Here are the updates each truck maker has recently made, or is planning to make, for Classes 7 and 8.      


In 2020, Freightliner Cascadia customers got their first experience using Daimler’s Detroit Assurance 5.0 safety suite. The technology provides SAE Level 2 automation, as well as providing up to 5% fuel efficiency gains. Fleets looking to place builds in 2021 should keep in mind this requires spec’ing a Detroit powertrain. Wheel covers also come standard to improve aerodynamics and bump those gains up even more. 

Come January 2021, Cascadias can also house the “significantly redesigned” DD15 Gen 5, which provides even more efficient fuel consumption and emissions reduction. Users can expect 3% better fuel economy from the inline 6-cylinder engine through the combination of ultra-high compression ratios and a swirl piston design. More versatile power ratings, along with an improved turbocharger to reach peak performance quicker and aftertreatment tweak to shorten regen cycles, round out the key features.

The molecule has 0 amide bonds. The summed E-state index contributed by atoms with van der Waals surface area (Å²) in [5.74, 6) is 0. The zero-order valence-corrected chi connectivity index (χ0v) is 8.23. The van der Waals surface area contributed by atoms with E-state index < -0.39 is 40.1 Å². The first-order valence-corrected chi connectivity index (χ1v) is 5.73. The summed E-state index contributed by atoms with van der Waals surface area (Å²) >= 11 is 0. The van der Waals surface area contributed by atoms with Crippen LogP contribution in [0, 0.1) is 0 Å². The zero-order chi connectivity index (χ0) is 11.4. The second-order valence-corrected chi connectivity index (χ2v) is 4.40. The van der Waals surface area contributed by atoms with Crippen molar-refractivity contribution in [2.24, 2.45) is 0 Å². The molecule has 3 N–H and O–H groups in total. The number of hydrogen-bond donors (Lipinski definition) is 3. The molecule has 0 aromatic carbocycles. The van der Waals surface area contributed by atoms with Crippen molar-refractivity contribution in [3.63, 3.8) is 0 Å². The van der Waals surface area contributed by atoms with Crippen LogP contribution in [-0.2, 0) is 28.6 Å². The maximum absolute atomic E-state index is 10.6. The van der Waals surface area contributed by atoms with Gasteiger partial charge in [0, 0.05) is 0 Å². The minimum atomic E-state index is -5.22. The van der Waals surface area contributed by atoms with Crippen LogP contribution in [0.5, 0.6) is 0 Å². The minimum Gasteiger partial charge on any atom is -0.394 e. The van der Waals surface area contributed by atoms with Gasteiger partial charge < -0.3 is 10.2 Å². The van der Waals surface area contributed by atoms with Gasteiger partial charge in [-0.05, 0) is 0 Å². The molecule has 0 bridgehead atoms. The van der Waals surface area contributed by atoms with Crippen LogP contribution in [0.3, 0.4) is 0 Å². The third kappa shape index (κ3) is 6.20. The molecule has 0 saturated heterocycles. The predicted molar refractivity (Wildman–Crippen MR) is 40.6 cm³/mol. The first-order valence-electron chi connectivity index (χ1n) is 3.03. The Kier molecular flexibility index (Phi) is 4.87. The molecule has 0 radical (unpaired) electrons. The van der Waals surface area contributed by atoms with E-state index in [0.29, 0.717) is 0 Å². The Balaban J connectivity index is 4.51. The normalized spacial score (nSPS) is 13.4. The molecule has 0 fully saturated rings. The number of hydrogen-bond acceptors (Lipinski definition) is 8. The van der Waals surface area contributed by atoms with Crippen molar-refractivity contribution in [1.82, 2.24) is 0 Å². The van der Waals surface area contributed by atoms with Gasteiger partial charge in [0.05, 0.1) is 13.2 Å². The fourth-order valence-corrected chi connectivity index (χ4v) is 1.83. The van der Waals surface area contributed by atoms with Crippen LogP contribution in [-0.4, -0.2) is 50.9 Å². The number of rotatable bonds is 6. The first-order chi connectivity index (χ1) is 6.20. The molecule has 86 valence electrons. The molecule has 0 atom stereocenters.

The battery-electric eCascadia, which has been tested by a few fleets, will see a major ramp up in 2021, with the goal of full production by 2022. The eCascadia has a gross vehicle weight rating (GVWR) of 80,000 lbs. and a 730 peak hp. Optimal for short hauls, the zero-emission truck has a range of 250 miles and, after a 90-minute fast charge, could reach 80% life to squeeze out an extra 200 miles.   


In 2018, Hino Trucks entered the Class 8 market with the XL7 and L8 straight trucks and tractors, which range from a GVWR of 33,000 to 60,000 lbs. and offer 360 hp. and 1,150 lbs.-ft. of torque from the A09 turbo diesel engine. The trucks feature advanced active safety systems that provide collision mitigation, lane departure warnings, and electronic stability control.  

For 2021, Hino has added adaptive cruise control; extended and crew cab options; and a snow plow package complete with an 18,000-lb.-GVW front axle and front frame extensions and heated windshields.